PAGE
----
Normal Topic Only 1 in 4 Applicants Pass the Prince William County Police Pre-Employment Polygraph (Read 1132 times)
Paste Member Name in Quick Reply Box George W. Maschke
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Only 1 in 4 Applicants Pass the Prince William County Police Pre-Employment Polygraph
Aug 9th, 2016 at 5:18am
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Prince William County, Virginia Chief of Police Barry M. Barnard


Prince William County, Virginia news outlet insidenova.com has published an article by Jill Palermo titled "New police chief seeks more officer diversity."

Palermo reports that Chief of Police Barry M. Barnard is seeking to diversify his workforce. Whites comprise only 45% of the county's population, but nearly 80% of the police force. According to Wikipedia, in 2012, Prince William County "had the seventh highest income of any county in the United States."

But most applicants, nearly three quarters of them who make it as far as the polygraph, are eliminated by it. The commander of the PWCPD personnel bureau describes the polygraph as the department's primary means  of evaluating integrity. Those considering employment with the Prince William County Police should ponder the integrity of a department that relies on scientifically baseless means to brand three quarters of applicants as liars.

Chief Barnard should scrap the polygraph and rely instead on background investigations. There is no evidence that polygraph screening improves the integrity of a law enforcement agency. For example, state and local law enforcement agencies are barred from polygraphing applicants in the states of Massachusetts, Michigan, Minnesota, New Jersey, and Oregon. But there's no evidence that these states have more corrupt cops than states like Virginia, Texas, and Florida, where polygraph screening is widely required.

By embracing the pseudoscience of polygraphy, Barnard is unjustly screening out qualified applicants like this one.

Quote:
http://www.insidenova.com/headlines/new-prince-william-police-chief-seeks-more-o...

New Prince William police chief seeks more officer diversity

Jill Palermo

During a series of community meetings in the wake of recent police-involved shootings in Louisiana, Minnesota and Texas, Prince William County’s new police chief talked openly this month about a problem that has long beset the organization he leads.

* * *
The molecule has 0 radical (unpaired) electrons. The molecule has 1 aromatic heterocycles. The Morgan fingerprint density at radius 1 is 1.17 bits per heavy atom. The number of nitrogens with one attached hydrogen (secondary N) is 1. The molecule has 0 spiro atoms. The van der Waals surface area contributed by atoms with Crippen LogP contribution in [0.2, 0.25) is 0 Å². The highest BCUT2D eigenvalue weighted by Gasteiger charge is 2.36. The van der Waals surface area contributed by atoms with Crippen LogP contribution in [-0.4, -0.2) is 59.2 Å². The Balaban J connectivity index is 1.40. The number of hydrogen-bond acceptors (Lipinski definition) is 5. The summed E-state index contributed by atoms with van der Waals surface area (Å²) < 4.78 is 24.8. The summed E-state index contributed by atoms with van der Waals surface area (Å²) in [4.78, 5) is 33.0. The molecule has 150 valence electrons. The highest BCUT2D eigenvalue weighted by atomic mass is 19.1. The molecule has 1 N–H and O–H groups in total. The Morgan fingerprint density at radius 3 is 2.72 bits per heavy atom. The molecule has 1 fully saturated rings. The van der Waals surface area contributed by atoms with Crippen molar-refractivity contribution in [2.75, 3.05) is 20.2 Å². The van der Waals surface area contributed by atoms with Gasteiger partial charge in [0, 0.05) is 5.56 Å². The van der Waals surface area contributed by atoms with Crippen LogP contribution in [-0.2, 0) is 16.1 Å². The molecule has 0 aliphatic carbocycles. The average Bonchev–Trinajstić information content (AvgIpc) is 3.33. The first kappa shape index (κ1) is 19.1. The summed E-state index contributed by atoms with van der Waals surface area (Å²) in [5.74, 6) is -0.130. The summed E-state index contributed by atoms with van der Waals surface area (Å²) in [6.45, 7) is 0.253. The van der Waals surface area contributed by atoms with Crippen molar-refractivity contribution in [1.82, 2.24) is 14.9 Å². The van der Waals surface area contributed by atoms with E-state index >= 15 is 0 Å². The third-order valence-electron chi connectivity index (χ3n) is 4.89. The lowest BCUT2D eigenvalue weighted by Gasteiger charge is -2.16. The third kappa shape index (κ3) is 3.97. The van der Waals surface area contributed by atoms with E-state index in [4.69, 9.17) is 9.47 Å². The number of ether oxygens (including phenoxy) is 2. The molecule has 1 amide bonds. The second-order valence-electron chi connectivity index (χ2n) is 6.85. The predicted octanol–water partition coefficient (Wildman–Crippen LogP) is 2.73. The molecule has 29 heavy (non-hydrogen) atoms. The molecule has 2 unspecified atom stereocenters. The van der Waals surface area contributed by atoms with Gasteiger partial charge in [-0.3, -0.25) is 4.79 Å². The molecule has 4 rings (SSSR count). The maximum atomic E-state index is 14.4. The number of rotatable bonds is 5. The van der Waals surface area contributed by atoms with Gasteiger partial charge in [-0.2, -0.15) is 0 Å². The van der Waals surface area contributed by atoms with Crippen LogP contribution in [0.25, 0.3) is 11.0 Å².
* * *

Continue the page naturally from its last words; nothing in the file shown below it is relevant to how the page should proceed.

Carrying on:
The police department doesn’t look like majority-minority Prince William County.

According to the most recent U.S. Census estimates, Prince William is 45 percent white and 55 percent black, Hispanic and Asian. Its police department, however, is nearly 80 percent white.

Prince William Police Chief Barry Barnard, just promoted to the job five weeks ago, calls the disparity “a challenge.”

During a community forum Monday at the predominantly African-American First Mount Zion Baptist Church in Dumfries, Barnard asked for the community’s help to recruit minority candidates and emphasized that the department is “always hiring.”

“I’m going to just put this right out there. It’s important that police departments across America represent the people they serve. And one way to do that is to reflect the community that makes up our population,” Barnard said.

“As we all know, Prince William County is a very diverse community... It’s one of our strengths. We’re delighted about that,” he continued. “I know what the diversity is in Prince William County, and we’re not where we need to be.”

Having a police department that mirrors the community is important, Bernard said, to improve cultural understanding and foster a stronger sense of trust between police officers and the residents they serve.

A lack of diversity is a problem for police departments nationwide. But in fast-growing Prince William, which plans to hire between 60 and 80 officers a year “for the foreseeable future,” as Barnard says, recruiting minority officers has become a top priority.

Toward that goal, Barnard recently relaxed the department’s tattoo policy, which once limited body art to three tattoos per limb, all of which had to be smaller than the applicant’s hand.

The new policy no longer limits the number or size of tattoos but prohibits only “offensive” body art and tattoos located on the head and neck.